Phalaenopsis – the Easiest Orchid to Grow
The commonly available moth orchid will grow well in the home if the light, water and temperature are properly regulated.
During the winter months, the moth orchid (Phalaenopsis) is often on display in public areas or for sale in local garden centers. That is because it is the most common orchid and the easiest of these flowers to care for. Moth orchids (also called the White orchid) are often white or pale purple, and sometimes striped. They have large deep green leaves that emerge from the base of the plant. While orchids prefer warm climates they can be grown in the home with proper care and attention. Moth orchids can bloom twice each year and the flowers are long lasting.
Appearance and Growth Habit of Moth Orchids
The plant gets the name “moth orchid” because the open flowers look like a moth in flight. These flowers are commonly two to five inches across. The leaves are large, smooth, leathery and emerge from the base of the plant. Moth orchids are monopodial, which means that there is one stem that grows from the center of the plant and new growth occurs at the top. Because of this, the stems may curve under the weight of the heavy flower.
Moth orchids are often white, but can also come in pink, lavender or yellow. They can also be multicolored with stripes or spots. The blossoms are long lasting and can remain for several weeks. The bloom period for these orchids is typically 3 months long. To stimulate new bloom, use a sharp pair of garden clippers and cut the plant back just below the spent flower. Moth orchids are slow growing plants.
Light, Water and Temperature
People often think of orchids as being finicky to care for, but placing the flower in a warm humid location such as a bathroom will help. Phalanopsis is a warm growing orchid, which means that it prefers nighttime temperatures in the mid-60s and daytime temperatures in the upper 70s or low 80s.
Moth orchids need filtered light, like the kind that comes through a sheer curtain. Direct sunlight may burn the delicate leaves, but if there is not enough light the flowers won’t bloom. If the leaves are yellow it means that the plant is getting too much light If they are a deep green the plant is not getting enough light. If this happens, move the moth orchid to a window where the sunlight is better suited for the plant. It is best to give the orchid eastern exposure. If that is not possible place it in a window facing the south or west.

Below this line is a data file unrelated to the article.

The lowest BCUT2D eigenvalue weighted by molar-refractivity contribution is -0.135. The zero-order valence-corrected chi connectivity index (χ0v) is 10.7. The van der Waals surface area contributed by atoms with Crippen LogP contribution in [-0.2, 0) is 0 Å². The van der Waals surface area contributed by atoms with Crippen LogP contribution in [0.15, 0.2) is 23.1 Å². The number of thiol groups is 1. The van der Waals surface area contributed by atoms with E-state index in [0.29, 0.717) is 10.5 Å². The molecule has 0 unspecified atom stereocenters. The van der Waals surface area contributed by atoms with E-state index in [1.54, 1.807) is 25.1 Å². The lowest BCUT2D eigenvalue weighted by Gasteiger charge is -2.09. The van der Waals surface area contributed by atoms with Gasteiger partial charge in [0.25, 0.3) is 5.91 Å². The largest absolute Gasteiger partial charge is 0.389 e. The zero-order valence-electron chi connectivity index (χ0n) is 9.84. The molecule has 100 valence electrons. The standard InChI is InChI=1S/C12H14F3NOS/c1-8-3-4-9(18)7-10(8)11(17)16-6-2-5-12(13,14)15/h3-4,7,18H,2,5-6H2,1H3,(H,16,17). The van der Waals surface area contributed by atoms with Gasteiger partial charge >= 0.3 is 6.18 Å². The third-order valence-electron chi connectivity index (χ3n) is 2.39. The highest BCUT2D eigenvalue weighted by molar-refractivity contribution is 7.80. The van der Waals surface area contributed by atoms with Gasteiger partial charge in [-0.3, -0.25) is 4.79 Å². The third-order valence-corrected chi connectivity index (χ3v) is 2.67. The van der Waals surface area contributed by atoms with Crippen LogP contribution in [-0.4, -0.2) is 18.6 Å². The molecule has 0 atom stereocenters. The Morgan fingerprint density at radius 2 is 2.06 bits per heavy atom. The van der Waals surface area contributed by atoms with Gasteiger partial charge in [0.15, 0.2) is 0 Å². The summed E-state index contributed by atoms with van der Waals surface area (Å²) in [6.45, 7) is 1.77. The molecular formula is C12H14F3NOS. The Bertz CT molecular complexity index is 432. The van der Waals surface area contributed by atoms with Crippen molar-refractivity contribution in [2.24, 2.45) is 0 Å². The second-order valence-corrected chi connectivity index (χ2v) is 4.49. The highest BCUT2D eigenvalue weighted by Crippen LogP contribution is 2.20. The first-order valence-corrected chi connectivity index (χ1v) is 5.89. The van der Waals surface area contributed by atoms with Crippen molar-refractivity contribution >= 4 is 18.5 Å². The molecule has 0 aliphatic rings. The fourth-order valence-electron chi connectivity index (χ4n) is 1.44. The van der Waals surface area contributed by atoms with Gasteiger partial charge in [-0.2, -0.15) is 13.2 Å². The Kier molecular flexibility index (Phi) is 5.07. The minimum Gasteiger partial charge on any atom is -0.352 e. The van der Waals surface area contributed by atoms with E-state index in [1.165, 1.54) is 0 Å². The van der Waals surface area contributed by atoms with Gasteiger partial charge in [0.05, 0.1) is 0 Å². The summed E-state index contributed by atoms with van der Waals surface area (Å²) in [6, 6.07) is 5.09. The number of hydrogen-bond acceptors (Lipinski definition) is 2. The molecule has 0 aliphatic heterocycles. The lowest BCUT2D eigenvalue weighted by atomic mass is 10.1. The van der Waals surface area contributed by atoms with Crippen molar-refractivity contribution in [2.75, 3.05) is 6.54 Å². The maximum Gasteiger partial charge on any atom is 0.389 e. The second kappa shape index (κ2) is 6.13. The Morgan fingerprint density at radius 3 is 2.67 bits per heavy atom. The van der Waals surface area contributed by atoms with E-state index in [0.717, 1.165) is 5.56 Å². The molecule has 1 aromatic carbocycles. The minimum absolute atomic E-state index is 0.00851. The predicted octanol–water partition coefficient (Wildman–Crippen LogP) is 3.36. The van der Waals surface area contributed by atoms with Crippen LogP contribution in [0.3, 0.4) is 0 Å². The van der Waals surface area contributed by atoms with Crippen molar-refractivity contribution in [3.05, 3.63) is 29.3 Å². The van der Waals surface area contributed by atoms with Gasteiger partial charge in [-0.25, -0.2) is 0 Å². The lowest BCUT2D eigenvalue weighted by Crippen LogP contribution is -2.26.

Winter homes can be dry because of central heating and this is bad for moth orchids. Orchids do best if the humidity is about fifty percent. While it is important to water the plant once a week, misting it with an atomizer will also help prevent dryness. Any watering or misting should be done during the morning hours. If the plant is left damp during cool nights it may promote disease. Water the plant well, but let the soil become fairly dry in between watering.
The best way to judge this is to poke a finger into the soil. If the top inch is dry, it is time to water. Don’t let any water droplets get on the flowers or settle in between the leaves. Water the orchid more in the summer and less in the winter. Use an orchid fertilizer in the water about once a month.
Moth Orchid Blooming Conditions
To bloom, moth orchids need the nighttime temperatures to be about 15 degrees less than daytime temperatures. As many homes are at temperatures between 70 and 80 degrees, most moth orchids will grow well under those conditions. While these plants will not have problems with temperatures below 95 degrees a higher temperature can stimulate rapid growth. Keep the temperature consistent as any drastic or frequent changes in temperature can make the buds fall off.